English

posted by .

1. The work is too difficult to do.
2. The work is so difficult that I cannot do it.

(Does #1 mean #2? Are both the same?)

3. Mother Teresa......

(Why do you use 'Mother' before Teresa, the famous nun who passed away?)

4. I hope to be a scientise.
5. I hope that I will be a scientist.

(Can #4 be changed into #5? Are both the same?)

6. I am so glad to see you.
7. I am so glad that I see you.
(Are both the same? Are they interchangable?

8. He has two sons wearing white shirts.

9. He has two sons who are wearing white shirts.

10. He has two sons who wear white shirts.

(Are #8,9,and 10 the same?)

11. Do you know why to go abroad?
12. Do you know why you should go abroad?

Does #12 mean #11? Can we say like (#11?)

--------------------

Would you like to answer my questions?

  • English -

    1. The work is too difficult to do.
    2. The work is so difficult that I cannot do it.

    (Does #1 mean #2? Are both the same?)
    Yes, they are different ways to say the same thing.

    3. Mother Teresa......

    (Why do you use 'Mother' before Teresa, the famous nun who passed away?)
    "Mother" is a term used when speaking to or about a nun who has risen to certain status in the religious organization she's in. http://en.wikipedia.org/wiki/Mother_Teresa

    4. I hope to be a scientise.
    5. I hope that I will be a scientist.

    (Can #4 be changed into #5? Are both the same?)
    Both are the same; be sure to correct the spelling of "scientist" in #4.

    6. I am so glad to see you.
    7. I am so glad that I see you.
    (Are both the same? Are they interchangable?
    The first is fine and is what we normally say. The second is not used unless you're playing some kind of hide-and-seek game!

    8. He has two sons wearing white shirts.

    9. He has two sons who are wearing white shirts.

    10. He has two sons who wear white shirts.

    (Are #8,9,and 10 the same?)
    Yes, they are basically the same; 8 and 9 are identical in meaning; 10 implies that they wear white shirts every day, no alternatives!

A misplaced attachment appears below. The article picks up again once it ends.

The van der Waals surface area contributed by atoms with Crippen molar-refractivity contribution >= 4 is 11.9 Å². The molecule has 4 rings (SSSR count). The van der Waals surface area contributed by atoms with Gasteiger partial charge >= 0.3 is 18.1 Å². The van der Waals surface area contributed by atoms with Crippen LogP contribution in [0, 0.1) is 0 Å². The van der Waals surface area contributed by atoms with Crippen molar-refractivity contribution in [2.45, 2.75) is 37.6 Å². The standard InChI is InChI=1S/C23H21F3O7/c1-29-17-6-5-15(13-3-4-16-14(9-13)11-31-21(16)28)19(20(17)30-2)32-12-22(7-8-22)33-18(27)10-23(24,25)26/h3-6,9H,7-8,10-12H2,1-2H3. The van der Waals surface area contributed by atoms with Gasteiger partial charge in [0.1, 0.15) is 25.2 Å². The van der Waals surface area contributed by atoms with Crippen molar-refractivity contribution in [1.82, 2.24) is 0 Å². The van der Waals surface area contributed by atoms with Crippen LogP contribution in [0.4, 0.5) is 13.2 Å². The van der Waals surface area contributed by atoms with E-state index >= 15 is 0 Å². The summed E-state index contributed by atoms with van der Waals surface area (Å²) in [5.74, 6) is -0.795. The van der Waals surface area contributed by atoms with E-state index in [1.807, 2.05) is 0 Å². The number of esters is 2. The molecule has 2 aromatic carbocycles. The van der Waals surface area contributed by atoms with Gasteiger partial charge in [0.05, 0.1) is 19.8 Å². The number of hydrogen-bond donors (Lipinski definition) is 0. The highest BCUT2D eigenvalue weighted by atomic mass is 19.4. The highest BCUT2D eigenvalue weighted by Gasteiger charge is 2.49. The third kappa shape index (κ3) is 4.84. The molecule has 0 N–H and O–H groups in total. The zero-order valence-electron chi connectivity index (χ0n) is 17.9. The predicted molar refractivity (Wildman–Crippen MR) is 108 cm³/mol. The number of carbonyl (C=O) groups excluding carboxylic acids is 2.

11. Do you know why to go abroad?
    12. Do you know why you should go abroad?

    Does #12 mean #11? Can we say like (#11?)
    #12 is the correct one; #11 is not used.

Respond to this Question

First Name
School Subject
Your Answer

Similar Questions

  1. english

    how do you get a arguementive thesis statement out of this?
  2. Mother Teresa

    i wanna know if Mother Teresa is a well-educated person. I mean like what kind of education did she get?
  3. English - Native speakers

    Hello! I am trying to figure out one of the most difficult thing in English - articles. So I have one question: Do we say I'm leaving home (Would people know that home means the place where we live?
  4. English

    Posted by rfvv on Monday, June 11, 2012 at 7:53am. 1. Would you say hi to your mother?
  5. English

    Read the following lines from “Mother to Son”: So, boy, don’t you turn back Don’t you set down on the steps ‘Cause you finds it kinder hard. What advice is the mother giving with the metaphor used in these lines?
  6. English

    What's a good title for a mother Teresa essay?
  7. English

    1. You look like your mother. 2. You take after your mother. 3. You resemble your mother. 4. You are similar to your mother. 5. You are like your mother. ============ Are they all the same in meaning?
  8. English

    Which of the following correctly compares the reactions of the mother and father in "Loyalites?
  9. English

    1. I don't understand why you're upset. 2. I don't understand why you'r crazy. --------------------------- Are both similar in meaning?
  10. English

    1. I find it difficult to master French. 2. I find it difficult mastering French. 3. The heavy snow made it difficult to walk on the street. 4. The heavy snow made it difficult walking on the street. 5. He believed it difficult to …

More Similar Questions